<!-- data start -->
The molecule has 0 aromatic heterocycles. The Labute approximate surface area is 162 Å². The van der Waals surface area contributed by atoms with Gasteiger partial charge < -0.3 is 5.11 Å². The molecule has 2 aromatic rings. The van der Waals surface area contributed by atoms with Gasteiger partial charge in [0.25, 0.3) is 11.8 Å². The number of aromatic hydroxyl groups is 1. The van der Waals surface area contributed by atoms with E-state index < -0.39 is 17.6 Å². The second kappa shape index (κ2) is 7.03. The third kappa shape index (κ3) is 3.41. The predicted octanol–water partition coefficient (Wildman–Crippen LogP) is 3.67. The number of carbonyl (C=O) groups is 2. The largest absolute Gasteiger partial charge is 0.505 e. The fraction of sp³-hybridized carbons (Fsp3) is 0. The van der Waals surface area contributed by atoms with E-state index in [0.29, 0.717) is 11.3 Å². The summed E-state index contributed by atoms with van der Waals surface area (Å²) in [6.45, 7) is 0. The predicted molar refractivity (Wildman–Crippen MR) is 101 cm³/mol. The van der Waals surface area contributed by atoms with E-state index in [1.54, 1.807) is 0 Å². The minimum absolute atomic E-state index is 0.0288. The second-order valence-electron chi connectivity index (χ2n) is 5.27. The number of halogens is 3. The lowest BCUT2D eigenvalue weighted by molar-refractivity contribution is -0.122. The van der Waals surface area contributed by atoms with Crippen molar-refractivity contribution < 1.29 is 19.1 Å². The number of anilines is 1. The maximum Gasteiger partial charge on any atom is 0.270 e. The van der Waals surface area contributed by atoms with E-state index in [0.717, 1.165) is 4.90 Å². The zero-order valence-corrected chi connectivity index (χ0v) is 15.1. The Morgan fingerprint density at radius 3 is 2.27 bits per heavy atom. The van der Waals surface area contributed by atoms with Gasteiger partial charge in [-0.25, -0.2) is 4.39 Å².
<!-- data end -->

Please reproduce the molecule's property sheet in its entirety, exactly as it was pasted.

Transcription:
The molecule has 0 aromatic heterocycles. The Labute approximate surface area is 162 Å². The van der Waals surface area contributed by atoms with Gasteiger partial charge < -0.3 is 5.11 Å². The molecule has 2 aromatic rings. The van der Waals surface area contributed by atoms with Gasteiger partial charge in [0.25, 0.3) is 11.8 Å². The number of aromatic hydroxyl groups is 1. The van der Waals surface area contributed by atoms with E-state index < -0.39 is 17.6 Å². The second kappa shape index (κ2) is 7.03. The third kappa shape index (κ3) is 3.41. The predicted octanol–water partition coefficient (Wildman–Crippen LogP) is 3.67. The number of carbonyl (C=O) groups is 2. The largest absolute Gasteiger partial charge is 0.505 e. The fraction of sp³-hybridized carbons (Fsp3) is 0. The van der Waals surface area contributed by atoms with E-state index in [0.29, 0.717) is 11.3 Å². The summed E-state index contributed by atoms with van der Waals surface area (Å²) in [6.45, 7) is 0. The predicted molar refractivity (Wildman–Crippen MR) is 101 cm³/mol. The van der Waals surface area contributed by atoms with E-state index in [1.54, 1.807) is 0 Å². The minimum absolute atomic E-state index is 0.0288. The second-order valence-electron chi connectivity index (χ2n) is 5.27. The number of halogens is 3. The lowest BCUT2D eigenvalue weighted by molar-refractivity contribution is -0.122. The van der Waals surface area contributed by atoms with Crippen molar-refractivity contribution < 1.29 is 19.1 Å². The number of anilines is 1. The maximum Gasteiger partial charge on any atom is 0.270 e. The van der Waals surface area contributed by atoms with E-state index in [0.717, 1.165) is 4.90 Å². The zero-order valence-corrected chi connectivity index (χ0v) is 15.1. The Morgan fingerprint density at radius 3 is 2.27 bits per heavy atom. The van der Waals surface area contributed by atoms with Gasteiger partial charge in [-0.25, -0.2) is 4.39 Å².